Air conditioning, fuel injection, electric fans and other modern amenities are becoming the norm in hot rods. All of these systems are designed to enhance performance or are simply creature comforts, but one area that must be addressed when updating your hot rod is the charging system.
To learn more about selecting the best alternator for your application, we went to Powermaster Performance. The West Chicago, Illinois-based company has been designing and building alternators for the performance aftermarket for 25 years.
Powermaster explained that the most important step in choosing an alternator is to review the current demands from the electronic components on your car. For instance, a typical set of headlights and tail lamps use 5–6 amps (up to 10-amps for a Halogen and HIDs), a single electric fan can pull 30–40 amps (twice that with a twin system), air conditioning up to 20 amps, fuel pump, air compressors for suspensions, power windows, etc.
When you start to look at each circuit, you’ll see that the numbers add up quickly and can easily out-perform your factory alternator. Choose one that exceeds your demands and look at both the idle output as well as peak. Remember, your engine spends a lot more time at idle and lower rpm so idle rpm output is imperative when choosing a new alternator. Powermaster's new line of HPR Alterantors have been engineered to deliver high idle output as well as cruising rpm. In fact, the small case HPR idles at over 145 amps while the larger, late model HPRs put out 195 amps - and are direct bolt-in upgrades!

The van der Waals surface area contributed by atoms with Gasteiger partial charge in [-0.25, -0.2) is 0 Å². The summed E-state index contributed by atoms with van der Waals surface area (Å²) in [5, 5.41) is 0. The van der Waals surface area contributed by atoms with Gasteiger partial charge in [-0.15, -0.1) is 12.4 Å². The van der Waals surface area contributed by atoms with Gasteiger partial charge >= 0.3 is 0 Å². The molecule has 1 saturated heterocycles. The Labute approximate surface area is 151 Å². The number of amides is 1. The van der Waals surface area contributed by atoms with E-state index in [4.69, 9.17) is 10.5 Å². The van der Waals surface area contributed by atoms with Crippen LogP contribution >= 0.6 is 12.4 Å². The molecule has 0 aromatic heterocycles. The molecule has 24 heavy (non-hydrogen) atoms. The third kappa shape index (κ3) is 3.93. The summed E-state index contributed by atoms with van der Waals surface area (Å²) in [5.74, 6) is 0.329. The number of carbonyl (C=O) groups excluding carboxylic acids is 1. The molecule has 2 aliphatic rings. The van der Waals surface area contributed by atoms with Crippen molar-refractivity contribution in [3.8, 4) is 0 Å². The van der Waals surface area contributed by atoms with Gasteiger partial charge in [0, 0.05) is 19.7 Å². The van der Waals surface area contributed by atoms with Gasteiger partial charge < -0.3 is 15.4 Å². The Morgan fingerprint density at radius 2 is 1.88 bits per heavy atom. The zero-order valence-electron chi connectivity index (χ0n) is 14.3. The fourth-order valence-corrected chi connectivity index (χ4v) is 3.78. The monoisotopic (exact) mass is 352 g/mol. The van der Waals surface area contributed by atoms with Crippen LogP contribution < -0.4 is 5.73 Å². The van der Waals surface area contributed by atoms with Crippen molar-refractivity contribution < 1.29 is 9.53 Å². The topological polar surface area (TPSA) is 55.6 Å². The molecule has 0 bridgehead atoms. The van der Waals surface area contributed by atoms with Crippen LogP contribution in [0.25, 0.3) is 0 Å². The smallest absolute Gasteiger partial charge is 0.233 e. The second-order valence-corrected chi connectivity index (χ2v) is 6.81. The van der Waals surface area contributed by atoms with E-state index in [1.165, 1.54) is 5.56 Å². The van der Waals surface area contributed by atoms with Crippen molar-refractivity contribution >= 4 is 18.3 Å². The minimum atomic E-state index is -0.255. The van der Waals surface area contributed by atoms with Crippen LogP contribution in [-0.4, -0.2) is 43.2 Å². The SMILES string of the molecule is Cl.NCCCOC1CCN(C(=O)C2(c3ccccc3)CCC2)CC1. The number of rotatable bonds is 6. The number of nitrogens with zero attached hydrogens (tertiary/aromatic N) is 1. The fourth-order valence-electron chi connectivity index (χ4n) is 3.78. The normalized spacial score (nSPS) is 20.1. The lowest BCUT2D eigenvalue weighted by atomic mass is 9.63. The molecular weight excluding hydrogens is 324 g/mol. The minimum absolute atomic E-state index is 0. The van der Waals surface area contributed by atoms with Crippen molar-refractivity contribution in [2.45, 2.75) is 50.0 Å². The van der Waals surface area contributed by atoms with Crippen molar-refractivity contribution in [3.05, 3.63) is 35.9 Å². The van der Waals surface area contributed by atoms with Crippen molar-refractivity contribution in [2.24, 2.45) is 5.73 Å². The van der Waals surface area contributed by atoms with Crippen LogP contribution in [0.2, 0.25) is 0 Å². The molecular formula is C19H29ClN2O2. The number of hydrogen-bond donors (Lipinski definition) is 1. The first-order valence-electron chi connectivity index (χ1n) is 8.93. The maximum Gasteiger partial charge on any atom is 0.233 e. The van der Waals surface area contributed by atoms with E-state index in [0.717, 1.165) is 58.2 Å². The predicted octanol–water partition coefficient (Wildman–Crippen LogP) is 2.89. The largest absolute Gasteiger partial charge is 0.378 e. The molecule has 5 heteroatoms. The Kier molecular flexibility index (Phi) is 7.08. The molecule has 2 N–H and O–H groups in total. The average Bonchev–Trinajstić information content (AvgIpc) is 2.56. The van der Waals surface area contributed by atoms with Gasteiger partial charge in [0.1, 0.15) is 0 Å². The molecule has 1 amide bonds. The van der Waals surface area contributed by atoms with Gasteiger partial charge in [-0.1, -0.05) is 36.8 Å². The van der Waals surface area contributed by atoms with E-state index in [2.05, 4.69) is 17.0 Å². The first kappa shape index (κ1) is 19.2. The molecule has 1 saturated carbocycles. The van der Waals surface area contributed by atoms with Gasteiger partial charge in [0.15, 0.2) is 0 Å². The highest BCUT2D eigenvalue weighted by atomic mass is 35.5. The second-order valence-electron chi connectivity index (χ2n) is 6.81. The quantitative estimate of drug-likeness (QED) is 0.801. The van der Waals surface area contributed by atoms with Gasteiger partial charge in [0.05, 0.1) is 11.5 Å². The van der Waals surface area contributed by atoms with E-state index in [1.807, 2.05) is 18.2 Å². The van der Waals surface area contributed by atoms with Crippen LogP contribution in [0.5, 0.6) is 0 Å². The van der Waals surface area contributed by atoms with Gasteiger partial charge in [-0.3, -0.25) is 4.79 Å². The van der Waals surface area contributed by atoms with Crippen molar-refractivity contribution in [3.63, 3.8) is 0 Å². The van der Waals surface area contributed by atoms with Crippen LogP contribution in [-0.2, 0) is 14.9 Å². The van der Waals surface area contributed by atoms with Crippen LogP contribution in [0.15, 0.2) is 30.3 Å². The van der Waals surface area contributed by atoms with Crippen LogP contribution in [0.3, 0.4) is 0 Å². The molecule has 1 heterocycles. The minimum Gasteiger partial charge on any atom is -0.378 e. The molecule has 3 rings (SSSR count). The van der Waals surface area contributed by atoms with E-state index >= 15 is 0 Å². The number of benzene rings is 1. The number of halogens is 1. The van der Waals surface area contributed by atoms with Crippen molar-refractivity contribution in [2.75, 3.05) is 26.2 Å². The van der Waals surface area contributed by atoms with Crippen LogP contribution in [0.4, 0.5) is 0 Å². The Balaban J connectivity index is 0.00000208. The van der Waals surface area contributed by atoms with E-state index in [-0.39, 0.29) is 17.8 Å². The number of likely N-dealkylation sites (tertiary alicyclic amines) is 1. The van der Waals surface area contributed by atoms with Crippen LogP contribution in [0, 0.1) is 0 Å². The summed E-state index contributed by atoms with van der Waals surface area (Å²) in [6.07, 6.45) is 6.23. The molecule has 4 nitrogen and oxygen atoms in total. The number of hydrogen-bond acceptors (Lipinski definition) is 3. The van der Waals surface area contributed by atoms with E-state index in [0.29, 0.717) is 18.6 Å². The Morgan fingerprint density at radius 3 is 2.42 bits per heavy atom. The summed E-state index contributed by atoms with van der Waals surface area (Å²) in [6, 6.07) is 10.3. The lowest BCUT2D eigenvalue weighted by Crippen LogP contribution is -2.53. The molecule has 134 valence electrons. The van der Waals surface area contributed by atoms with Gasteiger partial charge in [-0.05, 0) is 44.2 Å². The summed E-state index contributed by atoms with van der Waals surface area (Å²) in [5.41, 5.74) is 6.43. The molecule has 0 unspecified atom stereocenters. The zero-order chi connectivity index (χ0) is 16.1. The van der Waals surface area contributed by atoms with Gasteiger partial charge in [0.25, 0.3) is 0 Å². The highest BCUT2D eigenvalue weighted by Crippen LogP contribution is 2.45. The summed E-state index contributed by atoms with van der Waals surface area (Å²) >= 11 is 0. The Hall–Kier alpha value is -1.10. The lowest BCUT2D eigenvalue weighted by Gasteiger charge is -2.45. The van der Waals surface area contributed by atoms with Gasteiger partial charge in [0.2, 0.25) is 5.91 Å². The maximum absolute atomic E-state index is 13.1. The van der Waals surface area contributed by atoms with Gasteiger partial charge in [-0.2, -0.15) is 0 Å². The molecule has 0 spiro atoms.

Another consideration is the decision to go with a one-wire alternator versus an OEM-style connection (often regarded as 3-wire connection). The jury on this one is strongly divided, but the major difference is how the alternator starts to charge. With an OEM-style connection, the alternator is turned on, or excited, by receiving a 12-volt signal from the ignition switch. As soon as the engine starts, the alternator is charging.
One-wire alternators, known as self-exciting, have an internal sensing circuit that turns on the charging circuit once it reaches a certain rpm. Powermaster’s one-wire alternators easily begin charging at 800-1000 rpm and continue charging even at lower rpm. Less wiring for an overall easier and cleaner installation.
No matter which alternator you select, one of the most important installation tips to consider is the gauge and length of the charge wire. Remember, stock wiring was designed to handle 40–50 amps on a good day, and if you start pulsing high current through old, original wiring, things are not going to go well. High-output alternators require a path to the battery positive terminal and the charge wire must be large enough to make sure the electrons get there effectively. Powermaster offers a number of different gauge and length charge wires to fit any application.
The alternator and charging system are going to determine how well anything electrical operates on your car. Proper current and output levels will also ensure the longevity of these accessories so make sure you have an alternator that can keep up with your car’s requirements.
Powermaster Performance - www.powermasterperformance.com